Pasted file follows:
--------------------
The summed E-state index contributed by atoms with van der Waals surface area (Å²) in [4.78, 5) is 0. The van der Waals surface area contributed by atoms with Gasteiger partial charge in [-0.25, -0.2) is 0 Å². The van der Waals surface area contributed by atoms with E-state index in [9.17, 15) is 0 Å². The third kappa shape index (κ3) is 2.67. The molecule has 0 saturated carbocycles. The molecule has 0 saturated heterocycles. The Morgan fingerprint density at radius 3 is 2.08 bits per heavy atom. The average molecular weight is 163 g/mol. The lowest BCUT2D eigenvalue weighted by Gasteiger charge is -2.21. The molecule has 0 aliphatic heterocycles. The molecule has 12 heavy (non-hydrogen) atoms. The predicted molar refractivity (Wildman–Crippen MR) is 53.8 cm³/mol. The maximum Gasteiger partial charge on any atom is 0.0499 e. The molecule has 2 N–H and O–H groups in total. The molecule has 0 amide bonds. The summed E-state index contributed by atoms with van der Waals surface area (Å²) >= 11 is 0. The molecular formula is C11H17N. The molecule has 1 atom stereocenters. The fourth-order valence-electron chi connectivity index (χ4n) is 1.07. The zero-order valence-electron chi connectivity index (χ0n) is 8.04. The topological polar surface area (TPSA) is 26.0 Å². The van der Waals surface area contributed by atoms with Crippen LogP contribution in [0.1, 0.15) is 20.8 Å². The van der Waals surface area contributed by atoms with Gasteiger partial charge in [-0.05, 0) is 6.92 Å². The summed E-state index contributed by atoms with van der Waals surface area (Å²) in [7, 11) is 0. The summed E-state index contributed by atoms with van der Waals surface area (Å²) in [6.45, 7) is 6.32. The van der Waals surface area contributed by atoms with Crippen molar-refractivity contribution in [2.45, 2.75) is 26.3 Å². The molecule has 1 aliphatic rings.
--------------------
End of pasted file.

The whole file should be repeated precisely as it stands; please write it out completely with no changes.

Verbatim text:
The summed E-state index contributed by atoms with van der Waals surface area (Å²) in [4.78, 5) is 0. The van der Waals surface area contributed by atoms with Gasteiger partial charge in [-0.25, -0.2) is 0 Å². The van der Waals surface area contributed by atoms with E-state index in [9.17, 15) is 0 Å². The third kappa shape index (κ3) is 2.67. The molecule has 0 saturated carbocycles. The molecule has 0 saturated heterocycles. The Morgan fingerprint density at radius 3 is 2.08 bits per heavy atom. The average molecular weight is 163 g/mol. The lowest BCUT2D eigenvalue weighted by Gasteiger charge is -2.21. The molecule has 0 aliphatic heterocycles. The molecule has 12 heavy (non-hydrogen) atoms. The predicted molar refractivity (Wildman–Crippen MR) is 53.8 cm³/mol. The maximum Gasteiger partial charge on any atom is 0.0499 e. The molecule has 2 N–H and O–H groups in total. The molecule has 0 amide bonds. The summed E-state index contributed by atoms with van der Waals surface area (Å²) >= 11 is 0. The molecular formula is C11H17N. The molecule has 1 atom stereocenters. The fourth-order valence-electron chi connectivity index (χ4n) is 1.07. The zero-order valence-electron chi connectivity index (χ0n) is 8.04. The topological polar surface area (TPSA) is 26.0 Å². The van der Waals surface area contributed by atoms with Crippen LogP contribution in [0.1, 0.15) is 20.8 Å². The van der Waals surface area contributed by atoms with Gasteiger partial charge in [-0.05, 0) is 6.92 Å². The summed E-state index contributed by atoms with van der Waals surface area (Å²) in [7, 11) is 0. The summed E-state index contributed by atoms with van der Waals surface area (Å²) in [6.45, 7) is 6.32. The van der Waals surface area contributed by atoms with Crippen molar-refractivity contribution in [2.45, 2.75) is 26.3 Å². The molecule has 1 aliphatic rings.